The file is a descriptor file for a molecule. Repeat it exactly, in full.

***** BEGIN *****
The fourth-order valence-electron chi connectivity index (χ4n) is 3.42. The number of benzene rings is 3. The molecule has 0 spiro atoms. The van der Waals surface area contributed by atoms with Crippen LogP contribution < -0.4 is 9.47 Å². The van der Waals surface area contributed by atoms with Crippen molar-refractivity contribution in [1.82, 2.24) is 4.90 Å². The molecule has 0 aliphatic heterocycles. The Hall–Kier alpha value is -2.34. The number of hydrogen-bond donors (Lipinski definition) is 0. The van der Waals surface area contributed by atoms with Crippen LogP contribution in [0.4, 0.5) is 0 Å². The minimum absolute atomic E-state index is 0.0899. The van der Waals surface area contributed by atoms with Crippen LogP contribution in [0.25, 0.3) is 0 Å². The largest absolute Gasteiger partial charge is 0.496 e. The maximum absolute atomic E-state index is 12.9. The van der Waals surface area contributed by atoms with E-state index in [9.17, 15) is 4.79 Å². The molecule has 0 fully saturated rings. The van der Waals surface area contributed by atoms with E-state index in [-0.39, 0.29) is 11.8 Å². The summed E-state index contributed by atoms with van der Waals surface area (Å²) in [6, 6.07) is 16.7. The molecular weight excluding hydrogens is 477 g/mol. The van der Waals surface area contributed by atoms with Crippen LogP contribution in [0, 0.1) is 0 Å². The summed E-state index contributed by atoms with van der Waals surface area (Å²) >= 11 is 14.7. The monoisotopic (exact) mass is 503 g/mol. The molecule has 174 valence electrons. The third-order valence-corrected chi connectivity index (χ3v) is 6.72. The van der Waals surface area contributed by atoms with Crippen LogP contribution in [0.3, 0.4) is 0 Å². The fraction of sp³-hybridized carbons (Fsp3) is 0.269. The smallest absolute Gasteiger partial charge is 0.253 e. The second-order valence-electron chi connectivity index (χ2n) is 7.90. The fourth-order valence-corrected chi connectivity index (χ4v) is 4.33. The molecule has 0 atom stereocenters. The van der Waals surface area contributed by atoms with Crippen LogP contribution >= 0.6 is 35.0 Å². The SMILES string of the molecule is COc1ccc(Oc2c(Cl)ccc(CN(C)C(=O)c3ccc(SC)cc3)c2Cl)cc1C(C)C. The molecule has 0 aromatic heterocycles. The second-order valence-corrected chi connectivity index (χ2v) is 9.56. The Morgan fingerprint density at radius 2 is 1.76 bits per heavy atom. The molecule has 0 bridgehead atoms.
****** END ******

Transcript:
The fourth-order valence-electron chi connectivity index (χ4n) is 3.42. The number of benzene rings is 3. The molecule has 0 spiro atoms. The van der Waals surface area contributed by atoms with Crippen LogP contribution < -0.4 is 9.47 Å². The van der Waals surface area contributed by atoms with Crippen molar-refractivity contribution in [1.82, 2.24) is 4.90 Å². The molecule has 0 aliphatic heterocycles. The Hall–Kier alpha value is -2.34. The number of hydrogen-bond donors (Lipinski definition) is 0. The van der Waals surface area contributed by atoms with Crippen LogP contribution in [0.4, 0.5) is 0 Å². The minimum absolute atomic E-state index is 0.0899. The van der Waals surface area contributed by atoms with Crippen LogP contribution in [0.25, 0.3) is 0 Å². The largest absolute Gasteiger partial charge is 0.496 e. The maximum absolute atomic E-state index is 12.9. The van der Waals surface area contributed by atoms with E-state index in [9.17, 15) is 4.79 Å². The molecule has 0 fully saturated rings. The van der Waals surface area contributed by atoms with E-state index in [-0.39, 0.29) is 11.8 Å². The summed E-state index contributed by atoms with van der Waals surface area (Å²) in [6, 6.07) is 16.7. The molecular weight excluding hydrogens is 477 g/mol. The van der Waals surface area contributed by atoms with Crippen LogP contribution in [0, 0.1) is 0 Å². The summed E-state index contributed by atoms with van der Waals surface area (Å²) >= 11 is 14.7. The monoisotopic (exact) mass is 503 g/mol. The molecule has 174 valence electrons. The third-order valence-corrected chi connectivity index (χ3v) is 6.72. The van der Waals surface area contributed by atoms with Crippen LogP contribution in [0.3, 0.4) is 0 Å². The fraction of sp³-hybridized carbons (Fsp3) is 0.269. The smallest absolute Gasteiger partial charge is 0.253 e. The second-order valence-electron chi connectivity index (χ2n) is 7.90. The fourth-order valence-corrected chi connectivity index (χ4v) is 4.33. The molecule has 0 atom stereocenters. The van der Waals surface area contributed by atoms with Crippen LogP contribution >= 0.6 is 35.0 Å². The SMILES string of the molecule is COc1ccc(Oc2c(Cl)ccc(CN(C)C(=O)c3ccc(SC)cc3)c2Cl)cc1C(C)C. The molecule has 0 aromatic heterocycles. The second-order valence-corrected chi connectivity index (χ2v) is 9.56. The Morgan fingerprint density at radius 2 is 1.76 bits per heavy atom. The molecule has 0 bridgehead atoms.